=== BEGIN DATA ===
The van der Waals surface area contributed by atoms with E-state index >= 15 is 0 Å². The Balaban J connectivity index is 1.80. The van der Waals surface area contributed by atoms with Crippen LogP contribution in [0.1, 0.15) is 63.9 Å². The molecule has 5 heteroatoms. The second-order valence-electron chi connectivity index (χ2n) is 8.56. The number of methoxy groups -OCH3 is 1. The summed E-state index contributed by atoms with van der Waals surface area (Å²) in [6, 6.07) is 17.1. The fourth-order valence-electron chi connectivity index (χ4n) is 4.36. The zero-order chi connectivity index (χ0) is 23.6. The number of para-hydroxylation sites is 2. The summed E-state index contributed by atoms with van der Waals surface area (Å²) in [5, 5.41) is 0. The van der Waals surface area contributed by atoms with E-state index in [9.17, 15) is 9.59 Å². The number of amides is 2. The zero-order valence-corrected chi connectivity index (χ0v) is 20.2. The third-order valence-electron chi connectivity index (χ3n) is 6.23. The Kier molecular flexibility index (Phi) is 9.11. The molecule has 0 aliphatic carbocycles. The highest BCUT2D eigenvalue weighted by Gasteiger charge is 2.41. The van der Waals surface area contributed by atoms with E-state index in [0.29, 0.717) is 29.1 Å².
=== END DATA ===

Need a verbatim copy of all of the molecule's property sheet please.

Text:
The van der Waals surface area contributed by atoms with E-state index >= 15 is 0 Å². The Balaban J connectivity index is 1.80. The van der Waals surface area contributed by atoms with Crippen LogP contribution in [0.1, 0.15) is 63.9 Å². The molecule has 5 heteroatoms. The second-order valence-electron chi connectivity index (χ2n) is 8.56. The number of methoxy groups -OCH3 is 1. The summed E-state index contributed by atoms with van der Waals surface area (Å²) in [6, 6.07) is 17.1. The fourth-order valence-electron chi connectivity index (χ4n) is 4.36. The zero-order chi connectivity index (χ0) is 23.6. The number of para-hydroxylation sites is 2. The summed E-state index contributed by atoms with van der Waals surface area (Å²) in [5, 5.41) is 0. The van der Waals surface area contributed by atoms with E-state index in [9.17, 15) is 9.59 Å². The number of amides is 2. The zero-order valence-corrected chi connectivity index (χ0v) is 20.2. The third-order valence-electron chi connectivity index (χ3n) is 6.23. The Kier molecular flexibility index (Phi) is 9.11. The molecule has 0 aliphatic carbocycles. The highest BCUT2D eigenvalue weighted by Gasteiger charge is 2.41. The van der Waals surface area contributed by atoms with E-state index in [0.29, 0.717) is 29.1 Å².